Lydia and Wickham’s marriage is extremely different. It hits us with great shock as the reader and as we know, as a great shock to Lizzy through the letter she receives. Lydia never expresses emotion toward Wickham throughout the whole book, up to the point when we learn of her elopement. She is obviously fond of the men in the regiment, but has no specific interest in Wickham. After news of the elopement has reached us and is known to all characters in the book, we also then learn that Lydia ‘loves’ Wickham. She writes to Mrs. Forster on the night of her escape and claims that: “there is one man in the world I love…” (Chapter 47)
However, contained in the same letter is the name of another man-Pratt- whom she intends to dance with at the next ball. Through this subtle fact, we can see revealed, her flirtatious character and extreme fickleness. Lydia’s relationship with Wickham is a physical passion. We know he is very handsome and Lydia mimics her mother’s shallow points of view on men. She is extremely naï¿½ve in that, she doesn’t realize that not getting married to a man, and being alone with him would have caused shame to herself. In those days she would have been branded as ‘dirty’ and the reason we as the reader and Elizabeth as her sister are shocked, is because we really don’t believe she could be so silly! “Oh! Thoughtless, thoughtless Lydia” cries Elizabeth. (Chapter 47) It is possible that Lydia married Wickham for the pure joy of seeming superior to towards her sisters or she may genuinely love him.
Whichever one of those it is, her fantasy is ruined by Wickham’s complete disinterest in her. It was imperative that Wickham should leave Brighton because of financial issues and with Lydia throwing herself at anything male he would not have said no to her company. However, he did not want to marry her. This becomes clear when we learn that Darcy had to pay Wickham to do so. Wickham had no intention of becoming anyone’s husband and if it wasn’t for his shallow and selfish nature and Darcy’s offer of money, he would not have done so. Wickham is in want of money, not a wife. This becomes clear to us because we know of his planned elopement with Georgiana Darcy because of her large fortune. He gains money from this marriage and therefore he makes the most of it. Lydia also gains what she wants: a handsome husband. However we learn that: “Wickham’s affection for Lydia was not equal to hers for him.” We can see that their marriage was not at all successful. In their final mentioning of the novel we read that “His affection for her soon sunk into indifference; hers lasted a little longer…” In many ways this is not unlike the marriage between Mr. and Mrs. Bennet, based mainly on lust.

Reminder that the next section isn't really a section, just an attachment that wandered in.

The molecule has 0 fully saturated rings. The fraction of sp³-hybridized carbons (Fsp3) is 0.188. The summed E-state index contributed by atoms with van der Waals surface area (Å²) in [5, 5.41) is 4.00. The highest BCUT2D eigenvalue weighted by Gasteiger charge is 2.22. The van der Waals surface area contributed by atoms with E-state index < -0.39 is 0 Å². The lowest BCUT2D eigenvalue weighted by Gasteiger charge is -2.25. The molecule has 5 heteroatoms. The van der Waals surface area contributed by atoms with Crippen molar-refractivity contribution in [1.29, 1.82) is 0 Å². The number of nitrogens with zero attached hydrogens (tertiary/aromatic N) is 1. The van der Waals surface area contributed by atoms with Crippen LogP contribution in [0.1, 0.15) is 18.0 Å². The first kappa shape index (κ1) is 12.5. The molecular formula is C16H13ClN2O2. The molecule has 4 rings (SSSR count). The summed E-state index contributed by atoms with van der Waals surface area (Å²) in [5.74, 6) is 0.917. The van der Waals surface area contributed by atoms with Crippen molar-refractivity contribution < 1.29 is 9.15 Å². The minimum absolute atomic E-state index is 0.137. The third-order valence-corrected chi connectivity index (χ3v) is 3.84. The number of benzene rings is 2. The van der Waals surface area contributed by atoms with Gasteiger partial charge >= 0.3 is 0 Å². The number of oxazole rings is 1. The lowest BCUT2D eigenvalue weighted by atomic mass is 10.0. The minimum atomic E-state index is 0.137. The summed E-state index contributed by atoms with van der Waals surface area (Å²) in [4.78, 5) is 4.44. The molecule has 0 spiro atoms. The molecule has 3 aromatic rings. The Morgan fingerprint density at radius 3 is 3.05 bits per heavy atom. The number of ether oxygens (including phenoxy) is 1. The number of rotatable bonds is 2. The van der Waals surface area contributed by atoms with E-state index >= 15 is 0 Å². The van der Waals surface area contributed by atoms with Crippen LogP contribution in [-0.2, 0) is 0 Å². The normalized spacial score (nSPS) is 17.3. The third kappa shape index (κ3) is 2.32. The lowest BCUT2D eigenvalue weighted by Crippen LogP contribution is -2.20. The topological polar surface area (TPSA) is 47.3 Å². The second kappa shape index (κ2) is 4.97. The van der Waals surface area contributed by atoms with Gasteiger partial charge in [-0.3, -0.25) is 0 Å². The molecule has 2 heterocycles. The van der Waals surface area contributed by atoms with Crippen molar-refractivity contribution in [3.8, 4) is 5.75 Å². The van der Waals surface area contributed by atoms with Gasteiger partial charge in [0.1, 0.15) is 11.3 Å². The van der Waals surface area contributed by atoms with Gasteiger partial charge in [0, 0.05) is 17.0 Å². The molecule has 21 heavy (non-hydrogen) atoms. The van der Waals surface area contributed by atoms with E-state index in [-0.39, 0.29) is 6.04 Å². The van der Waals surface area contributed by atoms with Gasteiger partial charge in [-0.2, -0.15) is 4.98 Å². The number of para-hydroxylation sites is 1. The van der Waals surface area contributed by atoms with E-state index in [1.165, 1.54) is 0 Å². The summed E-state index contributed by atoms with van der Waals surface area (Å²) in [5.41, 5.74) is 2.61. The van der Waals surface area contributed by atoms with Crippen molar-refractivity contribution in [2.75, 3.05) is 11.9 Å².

There is only one marriage in the whole book, which is exactly as society desires marriages to be. This is the one between Jane and Bingley.
When Mr. Bingley acquires Netherfield, Mrs. Bennet is determined that one of her daughters should marry the master of the estate. “If I can see one of my daughters happily settled at Netherfield…I shall have nothing more to wish for”(Chapter 3). Therefore it is extremely fortunate that Bingley takes a liking to Jane from their first meeting, and that he is not too proud to dismiss her as a lower class citizen. He claims on their first meeting that ” she is the most beautiful creature he ever beheld” and his feelings we learn by the end of the novel, never changed. His gullible character and trust in his good friend Darcy all make him believe he does not love her, however when he finds out that Jane does indeed love him in return, all his doubts of his own affection are erased.